The Use of LiDAR Remote Sensing in Measuring Forest Carbon Stocks

Salopek, Michael, Environmental Sciences - Graduate School of Arts and Sciences, University of Virginia
Shugart, Hank, Department of Environmental Sciences, University of Virginia
Epstein, Howard, Department of Environmental Sciences, University of Virginia
Laushway, Francis, Office of the Dean of Students, University of Virginia

Atmospheric carbon levels have increased dramatically since the industrial revolution, creating an increasing concern in forming a better understanding of the global carbon budget. A key part of this budget involves forest biomass and its ability to act as a source of carbon sink or carbon gain. It is understood that terrestrial areas serve as a large source of carbon sink in terms of the global carbon budget, however the degree of spatial variation, particularly with respect to densely vegetated areas, is less certain. Advancements in LiDAR technology, an active remote sensing instrument, have been key to researchers’ abilities to accurately measure these types of forest parameters. Lidar instrumentation can be used at three different scales including terrestrial, airborne, and space-born. Researchers have developed strategies involving the use of airborne lidar coupled with satellite data to develop cost-effective, high-resolution maps of carbon stocks and emissions in these densely vegetated areas. Airborne lidar has helped these researchers to observe to effects of forest degradation and secondary growth at large scales, such as the Columbian Amazon, which saw an increase in regional carbon emission of 47% from 1999 to 2009 dude to selective logging with an offset of only 18% provided by secondary growth. Great improvements have also been made with respect to space-born lidar data, particularly with the launch of ESA’s Biomass satellite, which is set for launch in 2020. Biomass will assay the entire range of global vegetation on a 6-month rotation, providing useful information to create an accurate representation of the global carbon cycle. This paper will highlight the importance of lidar remote sensing in estimating forest biomass, provide information on the instrument and data processing techniques, and discuss recent work involving the application of lidar data in highly productive regions.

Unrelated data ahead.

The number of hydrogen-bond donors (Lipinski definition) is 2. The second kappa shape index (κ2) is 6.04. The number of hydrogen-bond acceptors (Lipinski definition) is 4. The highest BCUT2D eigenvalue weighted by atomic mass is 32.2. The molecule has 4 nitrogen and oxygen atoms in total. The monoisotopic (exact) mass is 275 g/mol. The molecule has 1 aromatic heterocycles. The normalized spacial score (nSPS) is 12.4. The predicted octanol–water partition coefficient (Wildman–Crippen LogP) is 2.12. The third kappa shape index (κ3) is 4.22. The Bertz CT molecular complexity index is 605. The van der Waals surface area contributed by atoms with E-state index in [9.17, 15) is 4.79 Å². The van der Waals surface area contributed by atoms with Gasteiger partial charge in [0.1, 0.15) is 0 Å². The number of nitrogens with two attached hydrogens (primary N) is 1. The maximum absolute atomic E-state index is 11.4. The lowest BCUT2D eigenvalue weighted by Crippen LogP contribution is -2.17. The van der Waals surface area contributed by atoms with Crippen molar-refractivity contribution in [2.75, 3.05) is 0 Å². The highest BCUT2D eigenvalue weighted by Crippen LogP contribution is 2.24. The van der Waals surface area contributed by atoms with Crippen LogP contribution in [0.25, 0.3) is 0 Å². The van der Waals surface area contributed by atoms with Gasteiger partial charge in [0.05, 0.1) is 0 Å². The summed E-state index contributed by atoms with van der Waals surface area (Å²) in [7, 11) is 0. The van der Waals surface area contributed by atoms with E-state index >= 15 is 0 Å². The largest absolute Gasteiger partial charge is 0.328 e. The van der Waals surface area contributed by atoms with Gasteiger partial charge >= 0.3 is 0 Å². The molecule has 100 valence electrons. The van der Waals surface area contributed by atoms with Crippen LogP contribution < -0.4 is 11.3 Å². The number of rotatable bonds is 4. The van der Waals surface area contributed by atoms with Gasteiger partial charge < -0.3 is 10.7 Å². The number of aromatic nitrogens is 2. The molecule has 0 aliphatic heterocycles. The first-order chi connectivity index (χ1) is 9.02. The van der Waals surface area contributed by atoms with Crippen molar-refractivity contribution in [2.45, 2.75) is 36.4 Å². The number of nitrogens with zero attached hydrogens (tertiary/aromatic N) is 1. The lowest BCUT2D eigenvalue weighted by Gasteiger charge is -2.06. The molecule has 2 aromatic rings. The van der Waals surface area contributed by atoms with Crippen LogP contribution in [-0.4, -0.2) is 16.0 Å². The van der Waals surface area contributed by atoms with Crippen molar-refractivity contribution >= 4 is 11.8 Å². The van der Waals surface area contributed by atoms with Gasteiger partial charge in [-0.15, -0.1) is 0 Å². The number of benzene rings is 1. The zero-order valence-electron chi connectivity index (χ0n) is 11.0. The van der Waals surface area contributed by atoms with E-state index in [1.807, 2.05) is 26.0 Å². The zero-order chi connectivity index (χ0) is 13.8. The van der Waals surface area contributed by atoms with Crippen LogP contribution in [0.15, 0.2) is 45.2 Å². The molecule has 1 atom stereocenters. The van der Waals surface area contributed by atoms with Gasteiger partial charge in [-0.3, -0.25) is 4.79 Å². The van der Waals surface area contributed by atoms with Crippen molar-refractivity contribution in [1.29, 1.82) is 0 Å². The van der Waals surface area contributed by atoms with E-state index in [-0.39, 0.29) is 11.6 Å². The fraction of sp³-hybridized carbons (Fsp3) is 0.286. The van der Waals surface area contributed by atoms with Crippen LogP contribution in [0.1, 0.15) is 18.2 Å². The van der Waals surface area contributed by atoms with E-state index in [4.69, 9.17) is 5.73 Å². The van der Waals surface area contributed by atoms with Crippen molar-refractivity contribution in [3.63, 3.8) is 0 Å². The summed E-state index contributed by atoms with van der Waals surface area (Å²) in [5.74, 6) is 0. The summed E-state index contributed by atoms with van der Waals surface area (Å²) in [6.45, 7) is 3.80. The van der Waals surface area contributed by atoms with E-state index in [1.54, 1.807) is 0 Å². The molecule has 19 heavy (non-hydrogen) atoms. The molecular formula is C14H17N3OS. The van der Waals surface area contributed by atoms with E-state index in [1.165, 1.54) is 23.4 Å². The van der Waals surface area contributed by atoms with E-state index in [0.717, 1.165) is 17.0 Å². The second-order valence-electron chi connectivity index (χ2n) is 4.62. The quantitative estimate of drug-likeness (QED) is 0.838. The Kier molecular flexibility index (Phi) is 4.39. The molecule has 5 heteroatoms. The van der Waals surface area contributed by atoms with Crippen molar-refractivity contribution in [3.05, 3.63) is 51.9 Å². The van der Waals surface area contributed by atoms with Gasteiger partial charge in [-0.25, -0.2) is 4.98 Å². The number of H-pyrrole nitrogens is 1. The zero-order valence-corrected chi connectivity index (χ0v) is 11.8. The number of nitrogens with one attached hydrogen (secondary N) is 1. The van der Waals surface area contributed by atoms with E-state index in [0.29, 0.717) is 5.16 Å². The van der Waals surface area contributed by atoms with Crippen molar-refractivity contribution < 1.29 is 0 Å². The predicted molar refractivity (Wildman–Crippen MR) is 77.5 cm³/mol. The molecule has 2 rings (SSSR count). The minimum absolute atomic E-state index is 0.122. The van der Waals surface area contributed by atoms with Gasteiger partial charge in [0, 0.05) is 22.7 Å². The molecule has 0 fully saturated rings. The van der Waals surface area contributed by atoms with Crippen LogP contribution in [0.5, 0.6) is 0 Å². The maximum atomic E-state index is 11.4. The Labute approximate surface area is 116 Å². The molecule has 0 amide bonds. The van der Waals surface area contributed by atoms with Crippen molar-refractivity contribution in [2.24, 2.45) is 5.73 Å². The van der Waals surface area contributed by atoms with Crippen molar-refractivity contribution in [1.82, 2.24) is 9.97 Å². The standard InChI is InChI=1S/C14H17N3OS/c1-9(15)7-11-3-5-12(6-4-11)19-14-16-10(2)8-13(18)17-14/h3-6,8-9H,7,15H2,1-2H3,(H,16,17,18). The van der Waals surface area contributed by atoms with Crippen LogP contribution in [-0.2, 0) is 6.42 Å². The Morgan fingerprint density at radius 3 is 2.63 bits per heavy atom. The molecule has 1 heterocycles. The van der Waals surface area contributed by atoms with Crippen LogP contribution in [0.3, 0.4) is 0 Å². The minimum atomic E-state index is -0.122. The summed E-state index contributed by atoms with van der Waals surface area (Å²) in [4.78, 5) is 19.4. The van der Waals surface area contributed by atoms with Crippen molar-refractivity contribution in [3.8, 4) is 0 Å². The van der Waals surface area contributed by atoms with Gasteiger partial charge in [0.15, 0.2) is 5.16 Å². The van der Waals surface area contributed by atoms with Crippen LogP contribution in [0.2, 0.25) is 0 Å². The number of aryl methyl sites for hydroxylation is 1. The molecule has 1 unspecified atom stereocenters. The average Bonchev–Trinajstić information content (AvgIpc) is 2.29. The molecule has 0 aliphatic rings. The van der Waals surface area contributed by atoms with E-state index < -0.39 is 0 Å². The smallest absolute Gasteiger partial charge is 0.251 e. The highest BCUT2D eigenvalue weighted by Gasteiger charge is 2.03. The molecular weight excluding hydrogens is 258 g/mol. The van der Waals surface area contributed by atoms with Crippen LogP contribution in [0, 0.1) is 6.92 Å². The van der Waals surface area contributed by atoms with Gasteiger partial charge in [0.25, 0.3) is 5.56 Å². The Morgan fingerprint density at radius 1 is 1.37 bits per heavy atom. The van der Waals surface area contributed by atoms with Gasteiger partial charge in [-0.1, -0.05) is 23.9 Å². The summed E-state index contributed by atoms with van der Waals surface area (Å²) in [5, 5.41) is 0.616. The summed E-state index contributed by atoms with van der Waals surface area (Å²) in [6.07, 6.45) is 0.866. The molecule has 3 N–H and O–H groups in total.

MA (Master of Arts)
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